Olives, one of the oldest foods known, are thought to have originated in Crete between five and seven thousand years ago. Since ancient times, the olive tree has provided food, fuel, timber and medicine for many civilizations, and has been regarded as a symbol of peace and wisdom. The venerable oil of the olive has been consumed since as early as 3,000 B.C.
What's New and Beneficial About Extra Virgin Olive Oil
- The quality of olive oil production - especially the stage of pressing - really does make a difference when it comes to health benefits. Recent studies have compared the anti-inflammatory benefits of extra virgin olive oil (EVOO) obtained from the first pressing of the oil to the anti-inflammatory benefits of virgin olive oils (non-EVOO) obtained from later pressings. What researchers found was an ability of EVOO to lower inflammatory markers in the blood when non-EVOOs were unable to do so. (Study measurements included blood levels of thromboxane A2, or TXA2, and leukotriene B2, or LBT2.) This ability of extra virgin olive oil to help protect against unwanted inflammation is not surprising, since EVOO is known to contain stronger concentrations of phytonutrients (especially polyphenols) that have well-known anti-inflammatory properties.
- Mediterranean Diet studies have long associated olive oil intake with decreased risk of heart disease. However, a recent group of studies has provided us with a fascinating explanation of olive oil's cardioprotective effect. One of the key polyphenols in olive oil - hydroxytyrosol (HT) - helps protect the cells that line our blood vessels from being damaged by overly reactive oxygen molecules. HT helps protect the blood vessel cells by triggering changes at a genetic level. The genetic changes triggered by HT help the blood vessel cells to enhance their antioxidant defense system. In other words, olive oil supports our blood vessels not only by providing antioxidants like like vitamin E and beta-carotene. Olive oil also provides our blood vessels with unique molecules like HT that actually work at a genetic level to help the cellular walls of the blood vessels remain strong.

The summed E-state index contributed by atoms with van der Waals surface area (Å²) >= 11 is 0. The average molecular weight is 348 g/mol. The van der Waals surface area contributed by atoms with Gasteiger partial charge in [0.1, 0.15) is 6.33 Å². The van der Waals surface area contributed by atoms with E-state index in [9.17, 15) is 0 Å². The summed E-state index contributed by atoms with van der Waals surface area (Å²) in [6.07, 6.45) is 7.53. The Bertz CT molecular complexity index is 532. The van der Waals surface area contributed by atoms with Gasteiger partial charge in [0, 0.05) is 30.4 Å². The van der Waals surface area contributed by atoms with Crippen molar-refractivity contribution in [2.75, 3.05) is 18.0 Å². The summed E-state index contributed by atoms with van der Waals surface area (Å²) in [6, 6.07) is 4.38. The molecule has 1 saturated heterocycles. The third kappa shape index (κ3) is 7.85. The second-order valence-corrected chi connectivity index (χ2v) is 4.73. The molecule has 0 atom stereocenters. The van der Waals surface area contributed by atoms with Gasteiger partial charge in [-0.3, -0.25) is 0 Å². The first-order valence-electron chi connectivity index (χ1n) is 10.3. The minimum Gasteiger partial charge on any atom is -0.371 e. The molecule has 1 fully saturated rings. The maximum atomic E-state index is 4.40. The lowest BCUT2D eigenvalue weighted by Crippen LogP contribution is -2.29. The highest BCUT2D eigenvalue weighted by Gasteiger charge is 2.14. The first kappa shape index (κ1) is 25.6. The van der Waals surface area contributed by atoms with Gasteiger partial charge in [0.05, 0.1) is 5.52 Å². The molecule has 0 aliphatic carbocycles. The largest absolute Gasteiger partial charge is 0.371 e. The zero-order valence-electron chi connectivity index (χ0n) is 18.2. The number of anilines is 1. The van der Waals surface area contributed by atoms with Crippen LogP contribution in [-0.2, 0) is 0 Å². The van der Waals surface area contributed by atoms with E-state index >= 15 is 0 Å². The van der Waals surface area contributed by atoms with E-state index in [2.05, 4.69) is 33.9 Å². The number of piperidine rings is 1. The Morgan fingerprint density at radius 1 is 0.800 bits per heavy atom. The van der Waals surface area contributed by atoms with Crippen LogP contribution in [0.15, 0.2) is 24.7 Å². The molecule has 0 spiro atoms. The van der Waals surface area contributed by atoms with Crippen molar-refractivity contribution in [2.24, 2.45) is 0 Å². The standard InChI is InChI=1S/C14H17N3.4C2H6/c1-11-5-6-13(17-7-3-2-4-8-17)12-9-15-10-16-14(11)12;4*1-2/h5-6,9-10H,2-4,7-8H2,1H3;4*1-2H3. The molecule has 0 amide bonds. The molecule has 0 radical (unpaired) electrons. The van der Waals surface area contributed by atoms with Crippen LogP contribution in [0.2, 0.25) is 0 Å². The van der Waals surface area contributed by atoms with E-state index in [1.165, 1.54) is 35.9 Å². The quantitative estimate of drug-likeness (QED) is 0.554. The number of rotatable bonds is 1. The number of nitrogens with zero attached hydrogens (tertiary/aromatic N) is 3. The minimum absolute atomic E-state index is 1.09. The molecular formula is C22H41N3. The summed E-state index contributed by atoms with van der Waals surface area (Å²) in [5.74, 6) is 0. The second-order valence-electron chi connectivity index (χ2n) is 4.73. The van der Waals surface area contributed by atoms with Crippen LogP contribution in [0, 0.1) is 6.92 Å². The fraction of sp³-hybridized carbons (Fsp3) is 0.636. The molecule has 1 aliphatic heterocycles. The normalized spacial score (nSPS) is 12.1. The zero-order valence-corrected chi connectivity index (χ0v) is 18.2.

- Olive oil has long been recognized for its unusual fat content. This plant oil is one of the few widely used culinary oils that contains about 75% of its fat in the form of oleic acid (a monounsaturated, omega-9 fatty acid). In terms of monounsaturated fat, the closest common culinary oil to olive is canola oil, with about 60% of its fat coming in monounsaturated form. By contrast, the fat in soybean oil in only 50-55% monounsaturated; in corn oil, it's about 60%; in sunflower oil, about 20%; and in safflower oil, only 15%. When diets low in monounsaturated fat are altered to increase the monounsaturated fat content (by replacing other oils with olive oil), research study participants tend to experience a significant decrease in their total blood cholesterol, LDL cholesterol, and LDL:HDL ratio. Recent research studies have taken these heart-healthy effects of olive oil one step further. Olive oil's monounsaturated fat content (specifically, its high level of oleic acid) has now been determined to be a mechanism linking olive oil intake to decreased blood pressure. Researchers believe that the plentiful amount of oleic acid in olive oil gets absorbed into the body, finds its way into cell membranes, changes signaling patterns at a cell membrane level (specifically, altering G-protein associated cascades) and thereby lowers blood pressure. To our knowledge, this is the first time that the monounsaturated fat content of olive oil has been linked not only to cholesterol reduction, but also to reduction of blood pressure.